Where are the roles for older people in musical theatre?

The death of the much loved Ann Emery has been in the news recently. She was 86 when she died and she played Grandma in Billy Elliot from 2005 – 2010, which means she was still playing Grandma when she was 80.

I’ve been pondering the opportunities for older people in Musical Theatre lately. I’m by no means anywhere near 80, but I’m at the age when suitable parts for me in Musical Theatre are getting scarce. As I write, I’m waiting to hear if I’m going to be recalled for the part of Fairy Godmother in Rogers and Hammerstein’s Cinderella. I have to say, I think it’s unlikely. It was an audition where the competition was not only fierce, but also much younger than me. Talent I might be able to compete with, but I can’t turn back the hands of time.

“Where are the roles for older people – particularly older ladies – in musical theatre?”

I’ve heard people mention Grizabella from Cats; and certainly, that part ought to be played by an old, worn out woman. Originally, of course, it was Elaine Paige, who certainly couldn’t have been called old at the time; but it’s unlikely they’d cast her in a revival now, although she’s a more appropriate age. These days, the part is more likely to go to a pop diva with a vocal virtuosity that is not so subtle as in the original. My own favourite in the part was Anita Harris, who played her for a couple of years. Now in her 70s, she must have been in her 40’s then. She was brilliantly understated, and her acting was emotive, her singing sweet and pure, and her beautifully observed cat-dancing full of grace.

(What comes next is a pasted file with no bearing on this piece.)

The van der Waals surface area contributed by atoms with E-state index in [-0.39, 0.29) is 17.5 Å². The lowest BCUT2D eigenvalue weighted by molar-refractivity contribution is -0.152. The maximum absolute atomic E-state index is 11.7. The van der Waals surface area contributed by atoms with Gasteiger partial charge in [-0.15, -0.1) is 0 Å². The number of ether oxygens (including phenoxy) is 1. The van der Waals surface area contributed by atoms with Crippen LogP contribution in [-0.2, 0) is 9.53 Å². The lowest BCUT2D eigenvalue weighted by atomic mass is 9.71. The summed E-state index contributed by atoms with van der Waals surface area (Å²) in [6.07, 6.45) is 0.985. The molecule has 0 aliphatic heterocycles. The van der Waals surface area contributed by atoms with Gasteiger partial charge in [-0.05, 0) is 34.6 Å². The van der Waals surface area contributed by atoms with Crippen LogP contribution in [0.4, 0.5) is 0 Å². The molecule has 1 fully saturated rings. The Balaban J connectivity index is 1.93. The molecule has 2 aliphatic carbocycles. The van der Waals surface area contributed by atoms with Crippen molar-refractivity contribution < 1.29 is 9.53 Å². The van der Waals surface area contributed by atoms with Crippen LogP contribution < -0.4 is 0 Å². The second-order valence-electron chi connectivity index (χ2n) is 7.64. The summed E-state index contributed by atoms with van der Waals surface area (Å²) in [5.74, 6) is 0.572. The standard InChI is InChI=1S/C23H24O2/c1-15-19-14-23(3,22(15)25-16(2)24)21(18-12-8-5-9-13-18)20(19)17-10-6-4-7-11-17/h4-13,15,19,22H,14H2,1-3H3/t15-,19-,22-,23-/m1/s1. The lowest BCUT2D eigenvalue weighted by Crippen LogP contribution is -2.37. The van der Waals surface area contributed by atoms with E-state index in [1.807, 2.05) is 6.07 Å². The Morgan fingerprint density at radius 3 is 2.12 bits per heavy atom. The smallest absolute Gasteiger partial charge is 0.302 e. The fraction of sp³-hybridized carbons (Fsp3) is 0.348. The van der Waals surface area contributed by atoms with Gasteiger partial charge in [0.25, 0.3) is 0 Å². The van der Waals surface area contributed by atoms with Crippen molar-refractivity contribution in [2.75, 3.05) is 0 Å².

Is it that Musical Theatre is purely a young person’s game? The desire to dance is certainly still there for mature women, with much in the news about the health benefits. It’s not that we are not able; it’s just that we are not thought of. Is it because no-one wants to see an oldie dance? That may be true, but there used to be a variety act called the Roly Polys. They were, of course, a comedy act who played to their strengths; but no-one could doubt they could all dance – and they were immensely popular in their time. https://www.youtube.com/watch?v=zllH86e-DFc

Of course, there are roles – Momma Rose in Gypsy; Momma Morton in Chicago; Donna, Rosie and Tanya in Mamma Mia – these are the ones that spring immediately to mind; but where are the ensembles that include the more mature hoofers? I looked out for Mrs Lancaster in Groundhog Day, but I don’t think she was much older than her colleagues. Personally, I think it very sad that the wonderful part of Miss Trunchbull in Matilda the Musical was given to a man. What a missed opportunity for a mature woman – and of course, the precedent is now set, so despite the amazing Pam Ferris landing the part in the movie, I doubt we’ll ever see a woman take it in the stage show.

There’s no doubt you need to be very fit to work the demanding schedule of a Musical Theatre show, and maybe that’s why MT casting appears to me to rest relentlessly upon the under 35s. I would love to see some shows based around older folk though. Hooray for Gary Barlow, who’s The Girls is coming in 2017, based on the Calendar Girls’ story, http://www.thegirlsmusical.com I can’t wait to see it, and hey, let’s have more. What do you think? A musical version of My Big Fat Greek Wedding, with all those lovely old Mamas, Uncles and Aunties? Or better still, The Best Exotic Marigold Hotel? No. Don’t get me started on film-to-MT. Someone else has already covered that one!

Dawn Bush for @MTAS_Official


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